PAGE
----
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1863 Final Examination Questions

Institute for Colored Youth.
The Christian Recorder, May 16, 1863

The annual private examination of the Senior Class of this Institute took place last week. It was confined to Latin, Greek, and Mathematics, and was conducted in writing, under the direction of Professor Pliny E. Chase, A.M., of this city.

There were five members of the class, viz., Caroline R. LeCount, Rebecca J. Cole, Ellis Yarnall Dingle, James Le Count, Jr., and Joseph Hazzard Rodgers.

The following are the questions in Latin:

1. Translate the following, scan the first three lines in each extract, and give the rules.

Tempus erat, quo prima quies mortalibus aegris
Incipit, et dono divum gratissima serpit.
In somnis, ecce, ante oculos moestissimus Hector,
Visus adesse mihi, largosque effundere fletus;
Raptatus bigis, ut quondam, aterque cruento
Pulvere, perque pedes trajectus lora tumentes.
Hei mihi, qualis erat! quantum mutafus ab illo
Hectore, qui redit exuvias indutas Achilli,
Vel Danaum Phrygios jaculatus puppibus ignes!
Squalentem barbam et concretos sanguine crines,
Vulneraque illa gerens quae circum plurima muros
Accepit patrios.


Portua ab accessu ventorum immotus, et ingens
Ipse; sed horrificia juxta tonat Aetna ruinis,
Interdumque atram prorumpit ad aethera nubem,
Turbine fumantem piceo, et candente favilla;
Attollitque globos flammaraum, et sidera lambit:
Interdum scopulos avulsaque viscera montis
Erigit eructans, liquefactaque saxa sub auras
Cum gemitu glomerat fundoque exacstuat imo.

2. – Hei mihi, qualis erat! quantum mutarus ab illo Hectore, quie redit exuvias indutus Achilli, Vel Danaum Phryglos jaculatos puppibus ignes!

Parse the above and give the rules. Give the roots of the nouns and verbs. Give the elements of the compound words.

3. Arrange in the English order of construction, the following passage, and give a liberal translation of the same:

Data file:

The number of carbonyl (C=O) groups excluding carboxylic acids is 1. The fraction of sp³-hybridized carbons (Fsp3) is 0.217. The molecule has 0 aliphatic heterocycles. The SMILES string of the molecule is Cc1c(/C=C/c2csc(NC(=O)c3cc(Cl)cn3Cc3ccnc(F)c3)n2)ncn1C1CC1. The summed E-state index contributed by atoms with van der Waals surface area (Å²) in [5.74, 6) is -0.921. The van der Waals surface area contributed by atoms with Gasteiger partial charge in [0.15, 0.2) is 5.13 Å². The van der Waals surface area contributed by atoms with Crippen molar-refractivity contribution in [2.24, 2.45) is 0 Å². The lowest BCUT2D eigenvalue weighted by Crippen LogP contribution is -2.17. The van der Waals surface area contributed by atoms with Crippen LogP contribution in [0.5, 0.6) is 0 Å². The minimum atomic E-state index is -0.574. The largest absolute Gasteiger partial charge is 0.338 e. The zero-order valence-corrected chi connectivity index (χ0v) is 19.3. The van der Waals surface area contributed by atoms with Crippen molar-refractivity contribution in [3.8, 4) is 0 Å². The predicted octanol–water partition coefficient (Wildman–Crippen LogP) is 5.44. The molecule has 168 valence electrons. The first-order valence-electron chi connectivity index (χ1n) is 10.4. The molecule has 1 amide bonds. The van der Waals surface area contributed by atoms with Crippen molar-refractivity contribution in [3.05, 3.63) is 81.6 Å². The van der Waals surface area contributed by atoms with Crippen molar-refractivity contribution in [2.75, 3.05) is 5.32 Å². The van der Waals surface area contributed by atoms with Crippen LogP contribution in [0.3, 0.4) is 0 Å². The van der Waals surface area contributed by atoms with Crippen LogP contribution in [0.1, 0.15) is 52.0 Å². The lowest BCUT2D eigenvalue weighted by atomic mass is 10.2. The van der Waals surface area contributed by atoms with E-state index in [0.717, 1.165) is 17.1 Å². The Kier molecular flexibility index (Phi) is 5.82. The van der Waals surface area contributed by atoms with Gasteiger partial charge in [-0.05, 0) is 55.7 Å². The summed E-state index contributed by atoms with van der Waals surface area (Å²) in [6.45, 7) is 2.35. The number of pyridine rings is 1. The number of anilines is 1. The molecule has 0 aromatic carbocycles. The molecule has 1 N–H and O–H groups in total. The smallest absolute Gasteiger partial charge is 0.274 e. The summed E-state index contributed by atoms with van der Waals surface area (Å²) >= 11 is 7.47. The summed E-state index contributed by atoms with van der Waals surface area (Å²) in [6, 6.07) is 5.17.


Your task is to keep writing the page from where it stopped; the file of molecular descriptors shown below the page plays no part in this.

Justitiaque dedit gentes fraenare superbas,
Troes te miseri, ventis maria omnia vecti,
Oramus: prohibe infandos a navibus ignes;
Parce pio generi, et propius res adspice nostras.

4. Give the metres, and scan the following three extracts from the Odes of Horace.

Sunt quos curriculo pulverem Olympicum
Collegisse juvat, metaque fervidis.

Dextera sacras jaculatus acres
Terruit urbem.

Ventorumque regat pater
Obstrictis aliis praeter lapyga.

5. Translate the first three stanzas of Horace I. Ode IX.

Vides ut alta stet nive candidum
Soracte, nee jam sustineante onus
Silvae laborantes, geluque
Flumina constiterint acuto?
Dissolve frigus ligna super foco
Large reponens atque benignius
Deprome quadrimum Sabina,
O Thaliarehe, merum diota.
Permitte divis cetera qui simul
Stravere ventos aequore fervido
Deproeliantes, nec cupressi
Nec veteres agitantur orni.

Also the first three stanzas of Ode XII.

Quem virum ant heroa lyra vel acri
Tibia sumis celebrare, Clio!
Quem Deum? Cujus recinet jocose
Nomen imago.
Aut in umbrasis Heliconis oris,
Aut super Pindo gelidove in Ilaemo
Unde vocalem temere insecutae.
Orphea silvae.
Arte materna rapidos morantem
Fluminum lapsus celereque ventos
Blandom et auritas fidibus canoris
Ducere quercus.

6. Parse every word in the following extracts:

O matre pulchra filia pulchrior,
Quem criminosis cunque voles modum.

Debellata, monet Sithoniis non levis Evins,
Cum fas atque nefas exiguo fine libidinum.


The following are the questions in Greek:


[Passage in Greek]

Translate the above literally.


Give a literal translation of the following:

[Passage in Greek]


Translate the following extract:

[Passage in Greek]


Parse – [Passage in Greek]


Parse – [Passage in Greek]


In the sentence – [Passage in Greek], state the peculiarities connected with their use, and give such English derivations from the root as may occur to you.


Point out any peculiar idioms that you may find in [Word in Greek], I., v. 1-10.


Give such various renderings as you can of the following:

[Passage in Greek]


Parse – [Passage in Greek]